[–] Criticalmind 3 points Edited


Pet subject of mine.

If you look at north Africa about 9k ago they were keeping wild antelope penned up, so this might be what's happening here.

Uan Afada site, IIRC.

Interesting science! I wonder though if they were actually tending & feeding the animals (husbandry) or just keeping them captured /fresh for slaughter

I do think that humans that kept the animal would be smart enough to try to care of them. In my opinion I feel like a lot of dates of when human first starting doing something is going to keep getting pushed back, or at at least challenged.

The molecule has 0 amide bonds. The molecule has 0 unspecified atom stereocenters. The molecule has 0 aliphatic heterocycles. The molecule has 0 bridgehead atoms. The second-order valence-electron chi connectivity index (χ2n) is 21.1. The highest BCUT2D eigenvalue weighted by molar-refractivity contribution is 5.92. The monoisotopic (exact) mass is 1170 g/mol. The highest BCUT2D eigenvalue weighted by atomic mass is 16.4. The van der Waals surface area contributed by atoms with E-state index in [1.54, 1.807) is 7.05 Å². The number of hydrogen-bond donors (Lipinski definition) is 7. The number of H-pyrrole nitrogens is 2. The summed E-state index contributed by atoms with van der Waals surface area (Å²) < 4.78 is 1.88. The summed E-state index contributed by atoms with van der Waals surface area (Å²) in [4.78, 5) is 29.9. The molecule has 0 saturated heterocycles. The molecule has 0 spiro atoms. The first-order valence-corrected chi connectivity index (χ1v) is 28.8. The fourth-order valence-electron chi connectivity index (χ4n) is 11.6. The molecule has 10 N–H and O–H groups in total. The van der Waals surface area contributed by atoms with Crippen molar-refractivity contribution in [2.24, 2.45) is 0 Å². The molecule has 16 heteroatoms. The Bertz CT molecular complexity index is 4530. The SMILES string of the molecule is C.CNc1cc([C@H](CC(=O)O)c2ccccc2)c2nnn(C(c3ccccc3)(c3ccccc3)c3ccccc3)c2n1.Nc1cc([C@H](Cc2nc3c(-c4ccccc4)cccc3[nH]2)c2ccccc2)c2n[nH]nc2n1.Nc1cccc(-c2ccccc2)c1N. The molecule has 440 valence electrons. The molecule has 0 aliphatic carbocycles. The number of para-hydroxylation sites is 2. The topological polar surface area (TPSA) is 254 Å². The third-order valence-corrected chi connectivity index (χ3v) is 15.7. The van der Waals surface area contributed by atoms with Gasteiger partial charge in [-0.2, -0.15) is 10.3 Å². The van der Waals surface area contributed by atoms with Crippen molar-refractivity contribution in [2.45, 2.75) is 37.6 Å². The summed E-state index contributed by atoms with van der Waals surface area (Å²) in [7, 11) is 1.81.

Hunter-gatherer groups living in southwest Asia may have started keeping and caring for animals nearly 13,000 years ago — roughly 2,000 years earlier than previously thought.

Ancient plant samples extracted from present-day Syria show hints of charred dung, indicating that people were burning animal droppings by the end of the Old Stone Age, researchers report September 14 in PLOS One. The findings suggest humans were using the dung as fuel and may have started animal tending during or even before the transition to agriculture. But what animals produced the dung and the exact nature of the animal-human relationship remain unclear.